I am not sure if innovation is required, but certainly having the ability to implement creative solutions is a useful skill in any field and should be a desired trait in an employee.  Also, as a reform-minded science teacher who wants to ensure that their students leave the classroom being more scientifically literate than when they came in, it is my hope that I better prepared them to be able to be innovative in any challenge they may face in the future.

Really, use games in the classroom is the answer? W/o thinking about the strategies used in the game; its just playing a game, not learning.

As I have defined games earlier in this section, I would say that yes, games are an answer. In the way that I defined a game, much of the stuff we have been learning through the GRS program has been aligned with gaming principles. I would also push back on the statement that playing a game doesn’t incorporate learning when strategy isn’t being thought about. In a well designed game, the problems posed to the player require them to think critically about what went wrong and how they can account for that when they try again. There is identity development work at play, where the player is invested in the in-game goals of their avatar to the point where they set goals for themselves as well (ex. get better at making this jump in Mario). The sense of progression the player feels from where they started to where they ended up in quite clear in a game, especially in RPG’s where you can view your character’s stats. This information helps to display how far the player has come since the beginning of the game. When a player beats a game once and then replays it, they often times can blast through the earlier parts of the game because they learned more nuanced approaches later on when the game became more difficult. This all requires learning and many games implicitly give players the feedback that they indeed did learn how to get better at the game. Now if true learning requires the learner to be cognizant of the process, then that is where the teacher comes in. In the video, games didn’t replace the teacher, they helped free up the teacher’s time to provide that instantaneous feedback. We could replace “games” with “differentiated inquiry lesson” and I would see little difference between the two.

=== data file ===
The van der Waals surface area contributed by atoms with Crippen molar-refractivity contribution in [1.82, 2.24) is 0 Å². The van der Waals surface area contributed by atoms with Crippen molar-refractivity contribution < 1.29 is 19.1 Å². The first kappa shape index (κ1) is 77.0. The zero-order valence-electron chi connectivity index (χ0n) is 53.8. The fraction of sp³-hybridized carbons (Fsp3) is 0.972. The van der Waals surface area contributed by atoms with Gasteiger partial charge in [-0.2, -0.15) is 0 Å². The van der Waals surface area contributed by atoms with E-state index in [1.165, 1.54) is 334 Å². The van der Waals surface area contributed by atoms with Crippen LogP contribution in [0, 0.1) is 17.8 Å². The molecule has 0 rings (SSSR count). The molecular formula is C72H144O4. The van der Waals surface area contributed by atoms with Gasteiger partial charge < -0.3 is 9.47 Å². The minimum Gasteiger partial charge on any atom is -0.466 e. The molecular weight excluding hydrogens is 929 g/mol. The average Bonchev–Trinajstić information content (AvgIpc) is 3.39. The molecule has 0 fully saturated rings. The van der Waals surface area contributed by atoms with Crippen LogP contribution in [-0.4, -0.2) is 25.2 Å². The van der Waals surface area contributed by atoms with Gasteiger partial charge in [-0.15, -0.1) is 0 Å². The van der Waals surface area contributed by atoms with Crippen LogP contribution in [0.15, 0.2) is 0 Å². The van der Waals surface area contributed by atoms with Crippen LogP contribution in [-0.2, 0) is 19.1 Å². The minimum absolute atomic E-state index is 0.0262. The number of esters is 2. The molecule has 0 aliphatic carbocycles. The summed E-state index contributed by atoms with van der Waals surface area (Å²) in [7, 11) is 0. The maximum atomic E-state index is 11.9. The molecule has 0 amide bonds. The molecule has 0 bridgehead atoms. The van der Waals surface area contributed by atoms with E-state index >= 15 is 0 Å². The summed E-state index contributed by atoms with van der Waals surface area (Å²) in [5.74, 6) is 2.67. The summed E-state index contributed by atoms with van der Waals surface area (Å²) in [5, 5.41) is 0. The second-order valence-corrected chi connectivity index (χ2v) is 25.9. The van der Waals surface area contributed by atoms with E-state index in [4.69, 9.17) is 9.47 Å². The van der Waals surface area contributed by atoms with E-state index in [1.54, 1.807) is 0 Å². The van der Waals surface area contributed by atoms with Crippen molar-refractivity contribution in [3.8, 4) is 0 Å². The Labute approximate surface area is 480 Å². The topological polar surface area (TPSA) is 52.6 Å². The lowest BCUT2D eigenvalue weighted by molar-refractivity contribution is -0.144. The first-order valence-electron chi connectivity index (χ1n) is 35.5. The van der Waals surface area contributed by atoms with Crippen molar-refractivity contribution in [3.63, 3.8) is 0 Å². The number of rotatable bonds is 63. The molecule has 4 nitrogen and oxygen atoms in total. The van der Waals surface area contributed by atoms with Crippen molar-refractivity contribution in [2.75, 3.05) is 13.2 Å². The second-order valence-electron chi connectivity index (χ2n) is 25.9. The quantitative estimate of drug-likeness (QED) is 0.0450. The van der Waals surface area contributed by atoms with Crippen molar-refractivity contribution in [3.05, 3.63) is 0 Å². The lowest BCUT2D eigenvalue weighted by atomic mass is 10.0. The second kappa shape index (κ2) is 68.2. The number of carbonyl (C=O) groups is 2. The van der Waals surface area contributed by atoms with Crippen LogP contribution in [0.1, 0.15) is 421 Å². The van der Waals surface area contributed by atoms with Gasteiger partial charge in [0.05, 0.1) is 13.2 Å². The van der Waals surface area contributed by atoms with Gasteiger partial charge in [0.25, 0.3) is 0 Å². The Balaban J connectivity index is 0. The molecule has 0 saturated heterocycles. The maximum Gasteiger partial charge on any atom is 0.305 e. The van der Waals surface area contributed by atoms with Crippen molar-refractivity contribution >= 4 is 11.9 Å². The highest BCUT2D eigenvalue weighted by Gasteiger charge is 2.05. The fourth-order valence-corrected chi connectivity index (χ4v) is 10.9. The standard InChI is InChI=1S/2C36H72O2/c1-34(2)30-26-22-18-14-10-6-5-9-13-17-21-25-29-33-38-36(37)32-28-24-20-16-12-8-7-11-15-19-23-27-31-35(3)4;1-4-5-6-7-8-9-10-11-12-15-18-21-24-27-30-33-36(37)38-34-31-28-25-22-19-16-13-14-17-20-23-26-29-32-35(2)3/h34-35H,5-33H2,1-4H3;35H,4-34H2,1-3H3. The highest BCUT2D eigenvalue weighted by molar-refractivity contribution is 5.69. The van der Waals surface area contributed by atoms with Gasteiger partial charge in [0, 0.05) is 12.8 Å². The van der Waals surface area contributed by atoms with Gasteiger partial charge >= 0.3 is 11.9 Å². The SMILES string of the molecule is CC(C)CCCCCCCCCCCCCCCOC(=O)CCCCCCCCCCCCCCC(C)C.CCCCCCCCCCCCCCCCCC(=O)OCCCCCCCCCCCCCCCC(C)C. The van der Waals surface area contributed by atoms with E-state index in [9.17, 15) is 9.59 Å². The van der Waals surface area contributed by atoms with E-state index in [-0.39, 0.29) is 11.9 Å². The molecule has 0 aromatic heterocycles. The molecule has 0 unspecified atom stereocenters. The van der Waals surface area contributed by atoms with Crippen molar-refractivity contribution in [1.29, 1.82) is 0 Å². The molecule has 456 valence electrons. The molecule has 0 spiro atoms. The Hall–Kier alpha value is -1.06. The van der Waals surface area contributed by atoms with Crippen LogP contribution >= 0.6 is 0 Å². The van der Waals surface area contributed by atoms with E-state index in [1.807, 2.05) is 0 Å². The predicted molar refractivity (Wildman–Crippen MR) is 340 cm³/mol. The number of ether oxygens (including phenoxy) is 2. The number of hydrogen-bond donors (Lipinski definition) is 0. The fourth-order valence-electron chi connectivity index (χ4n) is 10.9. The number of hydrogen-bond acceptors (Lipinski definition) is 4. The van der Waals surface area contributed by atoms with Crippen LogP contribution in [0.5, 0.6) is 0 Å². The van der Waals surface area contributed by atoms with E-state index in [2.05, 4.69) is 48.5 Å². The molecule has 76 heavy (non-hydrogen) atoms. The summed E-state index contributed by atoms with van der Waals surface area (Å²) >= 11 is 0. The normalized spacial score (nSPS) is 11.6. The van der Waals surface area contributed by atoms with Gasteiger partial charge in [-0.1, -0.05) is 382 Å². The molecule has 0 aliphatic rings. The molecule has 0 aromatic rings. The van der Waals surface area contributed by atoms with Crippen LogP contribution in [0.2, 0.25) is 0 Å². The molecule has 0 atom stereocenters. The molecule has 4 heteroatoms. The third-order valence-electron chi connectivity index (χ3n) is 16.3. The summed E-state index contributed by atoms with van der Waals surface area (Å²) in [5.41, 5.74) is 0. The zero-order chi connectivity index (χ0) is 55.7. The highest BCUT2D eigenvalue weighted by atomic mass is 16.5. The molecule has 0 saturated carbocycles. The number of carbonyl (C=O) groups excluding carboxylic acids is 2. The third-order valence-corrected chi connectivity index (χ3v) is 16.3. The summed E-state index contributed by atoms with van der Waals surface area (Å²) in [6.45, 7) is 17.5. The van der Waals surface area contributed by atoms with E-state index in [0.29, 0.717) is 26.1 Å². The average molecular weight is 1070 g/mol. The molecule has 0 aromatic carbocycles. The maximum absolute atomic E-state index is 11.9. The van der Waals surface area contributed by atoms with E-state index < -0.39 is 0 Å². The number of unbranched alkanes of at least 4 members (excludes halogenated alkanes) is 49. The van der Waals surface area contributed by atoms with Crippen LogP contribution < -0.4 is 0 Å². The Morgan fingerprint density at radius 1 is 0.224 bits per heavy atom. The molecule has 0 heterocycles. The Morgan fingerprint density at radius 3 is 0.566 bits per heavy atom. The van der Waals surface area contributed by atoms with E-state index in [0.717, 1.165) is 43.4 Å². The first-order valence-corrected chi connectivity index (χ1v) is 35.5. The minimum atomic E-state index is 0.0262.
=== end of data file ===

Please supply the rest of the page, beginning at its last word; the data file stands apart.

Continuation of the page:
Video games, to me, are a powerful media that have great potential that needs to be tapped into. There are a wealth of learning experiences that many students have had through gaming and that prior knowledge could be used in a multitude of rich and meaningful ways. But this post has already gone long enough. Overall, I would highly suggest giving Gee’s book a read, his perspective is of an outsider that has only recently entered into the domain of video gaming, but it is nonetheless an interesting one. I find his more recent work on his blog to be a little more up to date. A link to his blog can be found here. See ya here next week!


Nature of Science Resources

During this week in GRS class, we furthered discussed nature of science. The focus was based around the application of nature of science in classrooms, making these connections explicit to students. The goal of doing this being students conception of science as an ongoing process they can participate in rather than a body of “facts” that they are required to memorize. To support this work, I will be linking a few resources revolving around teaching nature of science.

ENSI/SENSI Nature of Science Lessons

The Nature of Scientific Thinking: Lessons Designed to Develop Understanding of the Nature of Science and Modeling

Science Online: Nature of Science Teaching Activities